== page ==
The agency’s most popular tweets center on breaking social media news, as shown in the Crowdbabble table below. Rather than engaging in trending topics that could go awry, Pinch shares trending social media news. “Change is neither good or bad, it simply is,” Pinch seems to say on Twitter, its tone exuding calm and control.

Sharing news quickly emphasizes that Pinch Social is at the forefront of social media innovation, which has helped it brand itself as an authority in social marketing. Agencies can figure out what content is successful with their audiences using Crowdbabble analytics; Pinch succeeds when it’s the first to share marketing news.

Pinch Social, like Don Draper, has what are called “testable credentials.” Don’s credentials included legendary creative power and foresight, credentials that clients were invited to test for themselves by meeting him in person and asking him to come up with campaigns on the spot. Testimonials? Unnecessary: Don was so confident in his abilities that he could make them credible by asking clients to test them for themselves. Post-Mad Men, agencies make their claims credible by inviting everyone on the internet to test them for themselves — by looking at each agency’s own social media channels, a new iteration of Don’s catered boardroom meeting.

Pinch Social’s credibility is not certified by experts on social media, but can instead be verified by potential clients when they look at the agency’s social feeds. Chip and Dan Heath, in their book Made to Stick, write that a testable credential is created when a brand outsources “its credibility to its customers”, asking them to test it for themselves. This is an incredibly powerful way to advertise credibility: by putting their social media strategies out in the open, on their own social accounts, agencies invite customers to see what they can do. For agencies, social media creates testable credentials: the credentials that you advertise to clients are ones that they can now verify themselves, before the boardroom meeting. Let’s imagine that your agency promises clients bigger audiences: clients will go to your own social media channels to verify your ability to do that.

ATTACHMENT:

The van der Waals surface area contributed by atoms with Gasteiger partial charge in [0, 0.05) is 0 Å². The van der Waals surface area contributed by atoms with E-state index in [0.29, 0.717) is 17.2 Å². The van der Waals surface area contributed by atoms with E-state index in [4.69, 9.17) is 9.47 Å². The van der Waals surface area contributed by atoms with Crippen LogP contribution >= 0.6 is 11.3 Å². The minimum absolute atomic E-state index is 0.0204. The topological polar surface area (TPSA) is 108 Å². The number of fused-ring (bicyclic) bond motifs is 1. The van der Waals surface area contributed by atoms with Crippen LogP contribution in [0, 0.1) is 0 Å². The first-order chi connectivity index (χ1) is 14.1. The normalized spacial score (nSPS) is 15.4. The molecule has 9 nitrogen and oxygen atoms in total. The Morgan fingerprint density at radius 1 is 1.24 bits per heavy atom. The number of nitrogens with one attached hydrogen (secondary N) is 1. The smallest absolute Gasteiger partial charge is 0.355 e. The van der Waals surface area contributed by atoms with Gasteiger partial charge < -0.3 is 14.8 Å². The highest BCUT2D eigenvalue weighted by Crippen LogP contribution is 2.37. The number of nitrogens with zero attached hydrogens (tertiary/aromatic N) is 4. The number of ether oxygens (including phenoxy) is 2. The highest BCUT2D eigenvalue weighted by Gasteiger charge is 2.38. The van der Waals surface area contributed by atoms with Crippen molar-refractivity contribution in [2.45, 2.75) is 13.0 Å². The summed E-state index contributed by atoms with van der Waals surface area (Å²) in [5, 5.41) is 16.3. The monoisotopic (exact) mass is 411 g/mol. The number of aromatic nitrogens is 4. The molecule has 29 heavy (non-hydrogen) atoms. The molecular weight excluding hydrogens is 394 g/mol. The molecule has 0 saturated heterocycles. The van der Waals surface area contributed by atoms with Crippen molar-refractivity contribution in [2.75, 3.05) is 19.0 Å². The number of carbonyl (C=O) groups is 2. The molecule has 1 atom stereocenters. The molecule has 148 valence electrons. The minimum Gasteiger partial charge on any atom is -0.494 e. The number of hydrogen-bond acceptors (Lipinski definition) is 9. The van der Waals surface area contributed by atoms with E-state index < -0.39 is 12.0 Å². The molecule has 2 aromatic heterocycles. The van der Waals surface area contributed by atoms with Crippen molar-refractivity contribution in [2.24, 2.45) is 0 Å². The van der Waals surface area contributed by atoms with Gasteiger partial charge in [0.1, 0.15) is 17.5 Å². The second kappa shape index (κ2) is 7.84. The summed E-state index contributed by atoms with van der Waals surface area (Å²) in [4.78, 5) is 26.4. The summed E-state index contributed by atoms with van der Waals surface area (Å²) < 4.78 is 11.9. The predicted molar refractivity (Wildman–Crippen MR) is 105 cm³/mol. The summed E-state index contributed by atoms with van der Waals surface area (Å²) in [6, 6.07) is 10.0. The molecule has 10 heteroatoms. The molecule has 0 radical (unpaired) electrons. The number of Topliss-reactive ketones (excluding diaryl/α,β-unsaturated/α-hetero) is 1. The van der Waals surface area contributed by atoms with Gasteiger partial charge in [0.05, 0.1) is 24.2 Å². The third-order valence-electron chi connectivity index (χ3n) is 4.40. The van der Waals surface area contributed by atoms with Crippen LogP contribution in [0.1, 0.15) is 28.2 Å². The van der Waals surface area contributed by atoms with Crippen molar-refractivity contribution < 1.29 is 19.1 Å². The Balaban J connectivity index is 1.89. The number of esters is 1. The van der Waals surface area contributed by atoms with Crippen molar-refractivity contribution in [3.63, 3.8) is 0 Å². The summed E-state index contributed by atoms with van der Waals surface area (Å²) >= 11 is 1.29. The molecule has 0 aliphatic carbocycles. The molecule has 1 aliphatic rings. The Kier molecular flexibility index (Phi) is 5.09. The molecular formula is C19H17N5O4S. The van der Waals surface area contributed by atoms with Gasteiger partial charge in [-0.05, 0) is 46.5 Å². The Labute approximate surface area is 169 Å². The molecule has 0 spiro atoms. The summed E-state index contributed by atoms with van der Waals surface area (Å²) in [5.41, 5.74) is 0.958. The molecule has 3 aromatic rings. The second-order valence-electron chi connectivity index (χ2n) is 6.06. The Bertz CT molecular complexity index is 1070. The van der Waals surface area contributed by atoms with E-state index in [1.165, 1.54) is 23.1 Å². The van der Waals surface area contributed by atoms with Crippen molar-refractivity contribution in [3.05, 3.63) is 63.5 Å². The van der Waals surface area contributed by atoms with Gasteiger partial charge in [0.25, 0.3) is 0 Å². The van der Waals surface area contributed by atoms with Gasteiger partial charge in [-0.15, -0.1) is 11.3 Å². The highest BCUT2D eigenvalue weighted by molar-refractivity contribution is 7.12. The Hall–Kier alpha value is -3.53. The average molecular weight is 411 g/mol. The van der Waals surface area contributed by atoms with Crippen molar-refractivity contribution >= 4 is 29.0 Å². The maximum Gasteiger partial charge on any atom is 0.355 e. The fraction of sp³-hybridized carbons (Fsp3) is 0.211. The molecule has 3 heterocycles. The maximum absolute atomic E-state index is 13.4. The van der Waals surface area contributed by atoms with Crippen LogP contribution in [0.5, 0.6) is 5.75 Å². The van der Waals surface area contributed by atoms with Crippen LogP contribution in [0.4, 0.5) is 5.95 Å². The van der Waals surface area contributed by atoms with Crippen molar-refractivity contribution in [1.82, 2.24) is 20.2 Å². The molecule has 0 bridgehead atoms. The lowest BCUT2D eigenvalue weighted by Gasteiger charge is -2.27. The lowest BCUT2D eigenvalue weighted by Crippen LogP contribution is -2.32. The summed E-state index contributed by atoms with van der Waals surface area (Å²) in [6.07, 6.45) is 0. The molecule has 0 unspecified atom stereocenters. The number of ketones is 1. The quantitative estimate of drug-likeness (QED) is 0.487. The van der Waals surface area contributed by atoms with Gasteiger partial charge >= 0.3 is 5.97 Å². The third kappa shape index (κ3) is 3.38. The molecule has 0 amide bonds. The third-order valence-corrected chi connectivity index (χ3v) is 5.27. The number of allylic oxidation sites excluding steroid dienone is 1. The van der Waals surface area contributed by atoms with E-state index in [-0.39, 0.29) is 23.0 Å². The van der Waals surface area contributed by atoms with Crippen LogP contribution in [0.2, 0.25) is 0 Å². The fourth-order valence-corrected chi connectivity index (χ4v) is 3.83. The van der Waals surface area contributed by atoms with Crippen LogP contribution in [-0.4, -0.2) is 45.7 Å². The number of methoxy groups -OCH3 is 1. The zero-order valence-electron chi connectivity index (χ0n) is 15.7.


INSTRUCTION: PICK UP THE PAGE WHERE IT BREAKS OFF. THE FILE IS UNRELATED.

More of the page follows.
Public Inc, another successful Toronto agency, has also carved out a niche identity on social by sharing news. Its most engaging posts focus on positive social news, involving local causes and non-profit groups. Its testable credentials are its credibility, but also its goodness.

The positive slant of Public’s social voice makes it easy to retweet; #causemarketing also gives the brand trustworthiness. Like Pinch, Public uses Twitter to establish itself as an authority in social media marketing — an extremely hireable trait for clients.

As Peggy Olson once said, “I’d never recommend imitation as a strategy. You’ll be second, which is very far from first.” Bandwagon social media might work for clients, but agencies should steer clear of jumping on #hothashtags every time they come up. Trading trending topics for trending news, Public Inc and Pinch Social have both been able to advertise themselves on social as current and credible.

WWPD?

One of the first things a client will check when considering your agency is its social channels. Along with past campaigns, your own social is a great indicator of your approach to marketing and your ability to build an audience. Building your reputation as an authority in social media, in a unique voice, will impress potential clients.

When stuck between Lou Avery or Don Draper when it comes to social strategy, the middle road could be best. An agency’s own social media channels are where its credentials — like credibility and inventiveness — will be tested by potential clients.

Before sharing content on social, ask yourself, “would Peggy Olson put her name on this?” Does this tweet live up to the credentials you advertise to clients? If your content is innovative and cutting-edge, without undermining your credibility, you’ve hit the sweet spot between safety and risk-taking. Tweet away!

Next Story — Weddings: The Thunderdome of Social Media
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Weddings: The Thunderdome of Social Media

By Katie Meyer

Going to the chapel and we’re… going to put it on Instagram.